Pastern dermatitis is also known as mud fever or greasy heal. It is not a specific disease but is a group of inflammatory skin conditions affecting the horse’s pastern and canon regions.
The dermatitis is initiated by mechanical injury. One of the most common causes of this in the UK is chronic moisture or frequent cycles of wetting and drying that occur during wet weather. Once the skin is damaged inflammation occurs and bacteria and fungi can invade. Infection leads to further damage, resulting in the redness, crusts, scales, erosions and scabs that are typically seen.
Pastern dermatitis occurs in all breeds and ages but is most common in heavy horses. Chronically moist conditions, alkaline soil, abrasion from riding arenas and poor stable hygiene all predispose horses to it. Hind limbs are affected more commonly than fore limbs, probably because of increased contact with faeces. White legs seem to be more often affected suggesting exposure to UV light is a factor. Overzealous frequent washing and scrubbing with strong antiseptics to try and prevent mud fever can also damage the skin and actually increase the likelihood of its occurrence.
Initiating factors can include trauma e.g. boot rubs, parasites such as feather mites and harvest mites, an allergic reaction to something the skin has contacted or immune-mediated conditions such as leukocytoclastic vasculitis.
An examination can help ascertain whether the case is one of common mild pastern dermatitis, where wet conditions have led to infection with bacteria such as Dermatophilus congolensis (the same bug that usually causes “rain scald”). Where more serious infections such as Staphylococcal bacteria, which cause much more pain, are suspected swabs may be taken. Scrapes and hair plucks may be used to look for fungal organisms or parasites such as mites.
In more serious cases, or those not responding to treatment, a skin biopsy may be taken to check for underlying causes such as leukocytoclastic vasculitis or other conditions such as pemphigus foliaceus (an autoimmune skin disease) that may resemble mud fever.
Treatment includes both management and medical measures. Obviously any underlying causes, such as feather mites, must be dealt with.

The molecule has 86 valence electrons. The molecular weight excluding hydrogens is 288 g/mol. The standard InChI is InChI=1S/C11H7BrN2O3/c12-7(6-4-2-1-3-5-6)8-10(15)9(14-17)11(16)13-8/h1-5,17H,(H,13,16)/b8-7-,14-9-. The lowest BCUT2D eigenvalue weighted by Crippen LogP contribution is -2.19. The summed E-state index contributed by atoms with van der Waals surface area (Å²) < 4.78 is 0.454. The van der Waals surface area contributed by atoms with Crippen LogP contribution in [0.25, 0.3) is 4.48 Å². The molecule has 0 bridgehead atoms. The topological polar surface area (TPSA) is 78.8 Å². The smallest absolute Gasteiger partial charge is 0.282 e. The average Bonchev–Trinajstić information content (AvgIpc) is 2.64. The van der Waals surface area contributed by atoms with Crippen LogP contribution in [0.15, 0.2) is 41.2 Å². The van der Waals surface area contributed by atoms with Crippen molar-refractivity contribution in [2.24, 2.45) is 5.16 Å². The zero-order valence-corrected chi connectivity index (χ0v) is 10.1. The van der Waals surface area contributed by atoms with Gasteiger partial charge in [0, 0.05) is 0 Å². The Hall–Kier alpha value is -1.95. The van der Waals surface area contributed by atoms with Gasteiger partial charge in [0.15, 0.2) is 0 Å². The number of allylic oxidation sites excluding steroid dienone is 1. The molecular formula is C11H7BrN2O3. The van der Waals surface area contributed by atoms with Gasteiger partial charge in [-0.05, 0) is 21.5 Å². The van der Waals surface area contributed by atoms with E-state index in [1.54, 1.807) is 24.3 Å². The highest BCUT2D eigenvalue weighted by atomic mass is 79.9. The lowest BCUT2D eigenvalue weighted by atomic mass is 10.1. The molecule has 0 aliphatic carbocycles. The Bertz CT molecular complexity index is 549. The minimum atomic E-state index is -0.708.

The horse should be kept in a clean, dry environment. Although hair and feathers can help protect the skin from injury, once the skin is diseased it is sometimes necessary to clip the air off in order to gain access to the skin so that topical treatments such as creams or sprays can be applied.
If the infection is restricted to the superficial layers of the skin then topical treatment is usually sufficient. The area is clipped, washed and dried. Once the area is clean try not to keep washing it unless it is soiled by faeces or discharge. Use only dilute antiseptics and rinse them off well, or use salt water (a teaspoon in a pint). A preparation containing antibacterial ingredients, and sometimes a corticosteroid (which is anti-inflammatory), can then be applied until the condition resolves. If the scabs are very stubborn and cannot be removed a “sweat dressing” may be used. The scabs are smothered in plain cream and the limb loosely wrapped in cling film and covered with a bandage for 12 hours. After this is removed the scabs can be easily washed off. Topical treatment can then be more effectively applied, rather than putting it on top of the scabs.
If there is significant pain or limb swelling (see image on right) present this may indicate deeper infection. Injectable or oral antibiotics with or without injectable or oral anti-inflammatories may be required to treat these cases.
Field management to reduce poaching and fencing off wet areas may help. There is some debate on whether it is best to hose off horses’ legs when they are brought in from the field, or to leave them to dry and then brush the mud off. The best course of action likely depends on how feathered the horse is and the soil type. If legs are hosed towel drying them may be helpful.
Some barrier creams and oils which reduce water contact with the skin also prevent the skin from “breathing” so they should not be used all the time. They can be useful in the treatment of horses that cannot be kept stabled during treatment or when horses are first turned back out after an episode of mud fever.
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